Sweet Potatoes vs. Yams: Is There a Difference?
February 4, 2014 |
Let’s end this mystery and great debate, shall we?
Are sweet potatoes and yams the same thing?
No, they are not.
It turns out even I was misinformed about these two terms throughout my entire life AND in culinary school. I was always told that sweet potatoes are gold in color on the outside, and the flesh inside is a white color, and that yams are similar to sweet potatoes, but copper-brown in color on the outside, and bright orange on the inside. It turns out, the bright orange ones are in fact sweet potatoes as well.
So what is a yam then? Also a tuber, a yam (pictured) has a much harder and darker skin than the sweet potato (almost bark-like), and can have a white, red, or purple flesh inside. Yams are used in similar ways to sweet potatoes and regular potatoes, where they are typically peeled, boiled, and mashed. You will typically only find yams in African and Caribbean cuisines, as they originate from Africa; the yam got its name from the African word, “nyami,” which means, “to eat,” and when the African slaves were brought to the United States, they started calling our soft sweet potatoes (the orange ones) “yams” because of the similarity to their native tuber (size, texture, softness when cooked, both being tapered at the end)… and the name stuck.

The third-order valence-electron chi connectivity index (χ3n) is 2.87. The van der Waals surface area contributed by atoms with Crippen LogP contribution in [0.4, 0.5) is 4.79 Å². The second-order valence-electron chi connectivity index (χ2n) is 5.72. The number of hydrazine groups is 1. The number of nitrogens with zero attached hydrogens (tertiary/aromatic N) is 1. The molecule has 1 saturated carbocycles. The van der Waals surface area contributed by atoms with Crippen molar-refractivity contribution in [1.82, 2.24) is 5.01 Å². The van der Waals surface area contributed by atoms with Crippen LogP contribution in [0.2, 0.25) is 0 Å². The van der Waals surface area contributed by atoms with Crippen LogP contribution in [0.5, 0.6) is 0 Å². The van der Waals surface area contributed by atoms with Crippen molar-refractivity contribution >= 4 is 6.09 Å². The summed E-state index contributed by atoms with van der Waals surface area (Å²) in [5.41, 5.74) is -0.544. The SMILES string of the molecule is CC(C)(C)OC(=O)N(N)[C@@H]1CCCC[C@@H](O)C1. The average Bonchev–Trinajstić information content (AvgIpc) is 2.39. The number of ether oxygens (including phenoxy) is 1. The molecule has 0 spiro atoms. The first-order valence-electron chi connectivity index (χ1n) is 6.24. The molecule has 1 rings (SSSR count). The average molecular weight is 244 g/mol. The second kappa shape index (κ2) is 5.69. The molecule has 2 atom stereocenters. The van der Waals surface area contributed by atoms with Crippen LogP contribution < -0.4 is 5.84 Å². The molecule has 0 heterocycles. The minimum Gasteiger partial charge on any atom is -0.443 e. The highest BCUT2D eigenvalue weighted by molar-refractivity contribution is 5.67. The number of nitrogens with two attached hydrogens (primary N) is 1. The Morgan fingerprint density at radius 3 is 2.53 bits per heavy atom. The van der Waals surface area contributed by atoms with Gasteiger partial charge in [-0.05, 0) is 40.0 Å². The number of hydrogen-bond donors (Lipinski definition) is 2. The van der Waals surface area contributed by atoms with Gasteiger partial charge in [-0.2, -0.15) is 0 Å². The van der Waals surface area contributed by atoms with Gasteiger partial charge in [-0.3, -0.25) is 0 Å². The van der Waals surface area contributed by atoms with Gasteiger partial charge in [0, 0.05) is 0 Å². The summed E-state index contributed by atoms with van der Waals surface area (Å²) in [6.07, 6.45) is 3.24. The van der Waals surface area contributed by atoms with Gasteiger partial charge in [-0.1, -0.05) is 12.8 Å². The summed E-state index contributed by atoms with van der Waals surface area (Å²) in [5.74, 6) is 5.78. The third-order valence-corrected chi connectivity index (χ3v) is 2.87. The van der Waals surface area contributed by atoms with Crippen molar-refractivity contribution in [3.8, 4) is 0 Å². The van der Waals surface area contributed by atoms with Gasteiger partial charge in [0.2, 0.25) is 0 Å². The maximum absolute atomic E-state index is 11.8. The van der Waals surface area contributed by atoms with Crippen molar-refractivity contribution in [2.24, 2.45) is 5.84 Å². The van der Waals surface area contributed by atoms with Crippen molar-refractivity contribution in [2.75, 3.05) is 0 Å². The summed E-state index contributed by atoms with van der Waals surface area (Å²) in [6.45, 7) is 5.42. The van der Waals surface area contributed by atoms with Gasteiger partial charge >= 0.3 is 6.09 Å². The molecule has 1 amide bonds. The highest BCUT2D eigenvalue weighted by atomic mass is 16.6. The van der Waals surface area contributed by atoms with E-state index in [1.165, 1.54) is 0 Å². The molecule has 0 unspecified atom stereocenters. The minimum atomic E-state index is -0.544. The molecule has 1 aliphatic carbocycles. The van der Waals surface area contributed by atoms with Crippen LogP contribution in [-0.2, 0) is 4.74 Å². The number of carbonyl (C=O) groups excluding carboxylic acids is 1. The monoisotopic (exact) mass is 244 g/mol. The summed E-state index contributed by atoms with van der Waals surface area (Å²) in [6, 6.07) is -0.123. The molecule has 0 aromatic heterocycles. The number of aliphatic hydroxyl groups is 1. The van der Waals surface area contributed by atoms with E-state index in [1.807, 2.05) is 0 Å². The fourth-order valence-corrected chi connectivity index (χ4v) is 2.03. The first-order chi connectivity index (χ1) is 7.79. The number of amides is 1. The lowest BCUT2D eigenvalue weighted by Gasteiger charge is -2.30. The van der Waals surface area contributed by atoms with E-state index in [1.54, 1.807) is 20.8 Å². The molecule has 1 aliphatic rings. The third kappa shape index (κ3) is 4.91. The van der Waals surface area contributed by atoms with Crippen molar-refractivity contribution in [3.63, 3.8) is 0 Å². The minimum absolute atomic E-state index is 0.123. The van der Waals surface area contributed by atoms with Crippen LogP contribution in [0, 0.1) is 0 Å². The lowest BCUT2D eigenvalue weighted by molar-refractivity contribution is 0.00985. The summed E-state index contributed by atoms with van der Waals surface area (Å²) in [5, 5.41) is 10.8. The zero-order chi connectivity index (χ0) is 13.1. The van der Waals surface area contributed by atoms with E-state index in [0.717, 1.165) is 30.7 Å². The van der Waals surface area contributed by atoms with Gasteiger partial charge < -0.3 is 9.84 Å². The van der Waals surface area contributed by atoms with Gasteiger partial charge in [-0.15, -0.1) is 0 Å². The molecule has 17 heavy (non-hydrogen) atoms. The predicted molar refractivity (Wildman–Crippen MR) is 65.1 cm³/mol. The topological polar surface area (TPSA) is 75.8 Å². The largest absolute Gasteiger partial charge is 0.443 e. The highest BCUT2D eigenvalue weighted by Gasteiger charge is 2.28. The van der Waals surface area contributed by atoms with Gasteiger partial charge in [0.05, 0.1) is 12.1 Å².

Then why do the supermarkets refer to the orange sweet potatoes as yams? Simple: to differentiate between the two varietals of sweet potatoes. But you will find that when you see them labeled as yams, there is also a USDA requirement to have them labeled as sweet potatoes as well (which I actually saw in Whole Foods the other day… and in turn, is what prompted this blog post). If you are looking for yams specifically, I recommend checking out an international market, as yams are not commonly found in regular supermarkets.
So there you have it!